In other words, a Roman could demand this of a Jew at any time, and in fact, it must’ve been a common practice or else I doubt Jesus would’ve mentioned it. What does Jesus do and how does he think disciples should deal with this tyranny? You would think that he would support the notion of a zealous uprising against Roman rule, as many of them were advocating, but Jesus does the exact opposite and makes him all the more dangerous. He says, “If you’re asked by a Roman to go one mile and carry his bag, carry his bag the second mile.” This of course would completely confuse a Roman. It would embarrass them because it was beyond what the law had prescribed. It was going beyond the confines of their own experience, and it would appear to humble them in a sense. Jesus applies to other things as well. “If someone insults you by slapping you in your face, rather than slapping the person back you give them the other cheek.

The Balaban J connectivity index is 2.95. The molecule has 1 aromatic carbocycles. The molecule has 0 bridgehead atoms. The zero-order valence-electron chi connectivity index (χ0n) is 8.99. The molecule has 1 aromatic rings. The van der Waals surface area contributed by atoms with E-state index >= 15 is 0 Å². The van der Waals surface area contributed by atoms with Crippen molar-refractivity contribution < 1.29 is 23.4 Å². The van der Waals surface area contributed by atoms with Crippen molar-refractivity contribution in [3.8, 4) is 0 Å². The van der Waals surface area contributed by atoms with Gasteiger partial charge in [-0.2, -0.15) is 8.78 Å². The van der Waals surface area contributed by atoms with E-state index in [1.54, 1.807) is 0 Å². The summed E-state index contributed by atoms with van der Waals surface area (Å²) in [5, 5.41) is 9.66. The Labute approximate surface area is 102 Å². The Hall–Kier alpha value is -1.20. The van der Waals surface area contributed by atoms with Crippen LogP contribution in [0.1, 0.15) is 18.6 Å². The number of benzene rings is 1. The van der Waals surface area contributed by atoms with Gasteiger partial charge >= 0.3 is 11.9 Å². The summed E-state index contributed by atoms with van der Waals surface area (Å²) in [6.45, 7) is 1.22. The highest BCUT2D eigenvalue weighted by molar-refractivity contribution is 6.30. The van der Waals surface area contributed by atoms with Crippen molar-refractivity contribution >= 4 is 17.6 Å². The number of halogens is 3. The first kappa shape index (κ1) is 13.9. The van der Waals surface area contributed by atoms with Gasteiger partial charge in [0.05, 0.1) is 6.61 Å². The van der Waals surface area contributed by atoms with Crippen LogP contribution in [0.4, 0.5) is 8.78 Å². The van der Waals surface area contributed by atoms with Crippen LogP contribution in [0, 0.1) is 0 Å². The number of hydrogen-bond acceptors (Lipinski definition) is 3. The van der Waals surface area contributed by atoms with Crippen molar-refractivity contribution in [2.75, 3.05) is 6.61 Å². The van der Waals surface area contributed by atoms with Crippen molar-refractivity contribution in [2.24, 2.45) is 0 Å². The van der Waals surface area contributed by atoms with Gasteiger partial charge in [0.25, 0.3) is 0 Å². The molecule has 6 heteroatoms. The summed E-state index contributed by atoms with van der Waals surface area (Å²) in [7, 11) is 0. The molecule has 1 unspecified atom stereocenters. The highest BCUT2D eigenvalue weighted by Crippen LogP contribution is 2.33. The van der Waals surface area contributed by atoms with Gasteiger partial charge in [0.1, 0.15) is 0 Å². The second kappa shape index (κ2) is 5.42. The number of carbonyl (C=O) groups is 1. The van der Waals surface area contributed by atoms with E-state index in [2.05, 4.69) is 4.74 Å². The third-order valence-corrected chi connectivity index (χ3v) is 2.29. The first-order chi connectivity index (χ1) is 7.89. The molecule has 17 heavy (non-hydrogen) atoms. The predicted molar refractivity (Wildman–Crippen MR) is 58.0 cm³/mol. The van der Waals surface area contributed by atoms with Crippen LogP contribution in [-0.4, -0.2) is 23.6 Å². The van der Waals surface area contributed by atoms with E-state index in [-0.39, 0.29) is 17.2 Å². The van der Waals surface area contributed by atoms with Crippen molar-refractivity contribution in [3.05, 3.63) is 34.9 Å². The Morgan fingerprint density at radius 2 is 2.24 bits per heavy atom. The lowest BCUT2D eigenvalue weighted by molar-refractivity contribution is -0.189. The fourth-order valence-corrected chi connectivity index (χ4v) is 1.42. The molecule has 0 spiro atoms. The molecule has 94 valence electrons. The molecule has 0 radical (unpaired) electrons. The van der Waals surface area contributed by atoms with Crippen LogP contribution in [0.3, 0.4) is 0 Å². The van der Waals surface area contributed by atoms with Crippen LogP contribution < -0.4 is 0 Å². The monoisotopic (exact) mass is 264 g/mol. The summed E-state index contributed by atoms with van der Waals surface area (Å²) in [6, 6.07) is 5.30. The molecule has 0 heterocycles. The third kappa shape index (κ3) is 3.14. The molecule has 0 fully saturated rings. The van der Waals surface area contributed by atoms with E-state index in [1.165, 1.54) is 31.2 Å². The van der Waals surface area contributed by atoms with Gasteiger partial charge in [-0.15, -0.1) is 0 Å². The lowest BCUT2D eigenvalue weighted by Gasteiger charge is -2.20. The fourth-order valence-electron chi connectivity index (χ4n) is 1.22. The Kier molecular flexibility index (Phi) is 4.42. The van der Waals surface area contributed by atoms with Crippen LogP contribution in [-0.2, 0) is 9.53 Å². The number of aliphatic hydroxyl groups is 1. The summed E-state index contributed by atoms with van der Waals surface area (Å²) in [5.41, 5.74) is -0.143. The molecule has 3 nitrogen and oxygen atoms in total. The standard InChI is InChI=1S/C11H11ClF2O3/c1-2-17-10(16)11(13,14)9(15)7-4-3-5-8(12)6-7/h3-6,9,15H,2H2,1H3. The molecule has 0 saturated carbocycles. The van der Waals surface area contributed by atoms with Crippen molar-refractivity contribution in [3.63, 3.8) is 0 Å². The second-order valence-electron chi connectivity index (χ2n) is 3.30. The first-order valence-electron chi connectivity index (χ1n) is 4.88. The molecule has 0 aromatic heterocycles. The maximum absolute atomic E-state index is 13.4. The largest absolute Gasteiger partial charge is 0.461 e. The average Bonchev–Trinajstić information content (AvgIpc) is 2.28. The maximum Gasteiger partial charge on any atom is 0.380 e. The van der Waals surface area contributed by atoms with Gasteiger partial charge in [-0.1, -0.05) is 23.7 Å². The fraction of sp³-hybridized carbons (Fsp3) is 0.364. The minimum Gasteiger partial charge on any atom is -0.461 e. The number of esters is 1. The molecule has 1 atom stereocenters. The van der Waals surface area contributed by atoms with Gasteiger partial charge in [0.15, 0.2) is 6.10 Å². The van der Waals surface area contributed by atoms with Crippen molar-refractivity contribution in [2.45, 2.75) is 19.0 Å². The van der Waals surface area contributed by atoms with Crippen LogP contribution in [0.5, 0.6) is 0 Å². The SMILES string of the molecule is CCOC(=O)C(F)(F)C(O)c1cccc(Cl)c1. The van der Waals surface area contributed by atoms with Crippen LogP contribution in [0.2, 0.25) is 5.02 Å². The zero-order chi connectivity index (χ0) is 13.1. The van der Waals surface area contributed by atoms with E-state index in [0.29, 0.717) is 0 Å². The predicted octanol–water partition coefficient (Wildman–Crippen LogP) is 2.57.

In other words, you deflect the hatred and the evil. If people insult you, you turn the other cheek, you don’t fight back. If someone comes up to you and says that they want your coat, which is an inner garment, give them your cloak, which is your outer garment as well. If they want something from you, give them beyond what they’re asking because in so doing you humble them. Likewise, if somebody asks you for money, give it to them, embarrass them. Put them in another state of being. This is consistent all the way through the life and the teachings of Jesus of Nazareth. This was his whole approach. “An eye for an eye might be in the law, but I tell you to forgive your enemies, and pour coals upon them.” By doing so you expose their tyranny and you reflect your compassion. The Apostle Paul in the Book of Romans picked up that similar sentiment when he was expressing what a Christian life should be like. He says, “Do not repay evil for evil, but overcome evil with the good.”